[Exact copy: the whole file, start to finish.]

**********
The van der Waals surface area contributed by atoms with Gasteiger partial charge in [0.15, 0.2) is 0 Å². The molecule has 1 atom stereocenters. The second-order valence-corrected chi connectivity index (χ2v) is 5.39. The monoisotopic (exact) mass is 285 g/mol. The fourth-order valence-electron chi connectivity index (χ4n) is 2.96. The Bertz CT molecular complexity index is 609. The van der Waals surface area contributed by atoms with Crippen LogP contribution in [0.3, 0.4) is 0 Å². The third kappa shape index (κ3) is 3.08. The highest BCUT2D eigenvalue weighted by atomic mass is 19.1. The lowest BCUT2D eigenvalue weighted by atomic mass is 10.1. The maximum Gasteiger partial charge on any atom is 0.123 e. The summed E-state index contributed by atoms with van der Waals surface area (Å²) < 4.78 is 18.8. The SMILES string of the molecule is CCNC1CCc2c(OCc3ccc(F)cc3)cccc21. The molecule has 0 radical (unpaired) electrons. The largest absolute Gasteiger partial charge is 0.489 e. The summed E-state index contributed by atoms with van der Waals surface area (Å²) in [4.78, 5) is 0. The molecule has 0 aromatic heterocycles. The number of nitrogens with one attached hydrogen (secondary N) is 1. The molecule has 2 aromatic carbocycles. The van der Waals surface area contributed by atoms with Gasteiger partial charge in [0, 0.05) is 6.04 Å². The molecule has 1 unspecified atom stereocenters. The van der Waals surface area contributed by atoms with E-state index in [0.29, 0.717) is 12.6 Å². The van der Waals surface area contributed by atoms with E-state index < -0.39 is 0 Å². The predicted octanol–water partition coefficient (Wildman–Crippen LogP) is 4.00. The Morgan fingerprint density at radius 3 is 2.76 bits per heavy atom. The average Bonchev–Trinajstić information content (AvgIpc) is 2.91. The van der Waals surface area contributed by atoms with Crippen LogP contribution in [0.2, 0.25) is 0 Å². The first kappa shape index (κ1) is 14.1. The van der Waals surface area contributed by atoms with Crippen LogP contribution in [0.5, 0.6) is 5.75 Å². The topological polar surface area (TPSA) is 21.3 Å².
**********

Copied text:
The van der Waals surface area contributed by atoms with Gasteiger partial charge in [0.15, 0.2) is 0 Å². The molecule has 1 atom stereocenters. The second-order valence-corrected chi connectivity index (χ2v) is 5.39. The monoisotopic (exact) mass is 285 g/mol. The fourth-order valence-electron chi connectivity index (χ4n) is 2.96. The Bertz CT molecular complexity index is 609. The van der Waals surface area contributed by atoms with Crippen LogP contribution in [0.3, 0.4) is 0 Å². The third kappa shape index (κ3) is 3.08. The highest BCUT2D eigenvalue weighted by atomic mass is 19.1. The lowest BCUT2D eigenvalue weighted by atomic mass is 10.1. The maximum Gasteiger partial charge on any atom is 0.123 e. The summed E-state index contributed by atoms with van der Waals surface area (Å²) < 4.78 is 18.8. The SMILES string of the molecule is CCNC1CCc2c(OCc3ccc(F)cc3)cccc21. The molecule has 0 radical (unpaired) electrons. The largest absolute Gasteiger partial charge is 0.489 e. The summed E-state index contributed by atoms with van der Waals surface area (Å²) in [4.78, 5) is 0. The molecule has 0 aromatic heterocycles. The number of nitrogens with one attached hydrogen (secondary N) is 1. The molecule has 2 aromatic carbocycles. The van der Waals surface area contributed by atoms with Gasteiger partial charge in [0, 0.05) is 6.04 Å². The molecule has 1 unspecified atom stereocenters. The van der Waals surface area contributed by atoms with E-state index in [0.29, 0.717) is 12.6 Å². The van der Waals surface area contributed by atoms with E-state index < -0.39 is 0 Å². The predicted octanol–water partition coefficient (Wildman–Crippen LogP) is 4.00. The Morgan fingerprint density at radius 3 is 2.76 bits per heavy atom. The average Bonchev–Trinajstić information content (AvgIpc) is 2.91. The van der Waals surface area contributed by atoms with Crippen LogP contribution in [0.2, 0.25) is 0 Å². The first kappa shape index (κ1) is 14.1. The van der Waals surface area contributed by atoms with Crippen LogP contribution in [0.5, 0.6) is 5.75 Å². The topological polar surface area (TPSA) is 21.3 Å².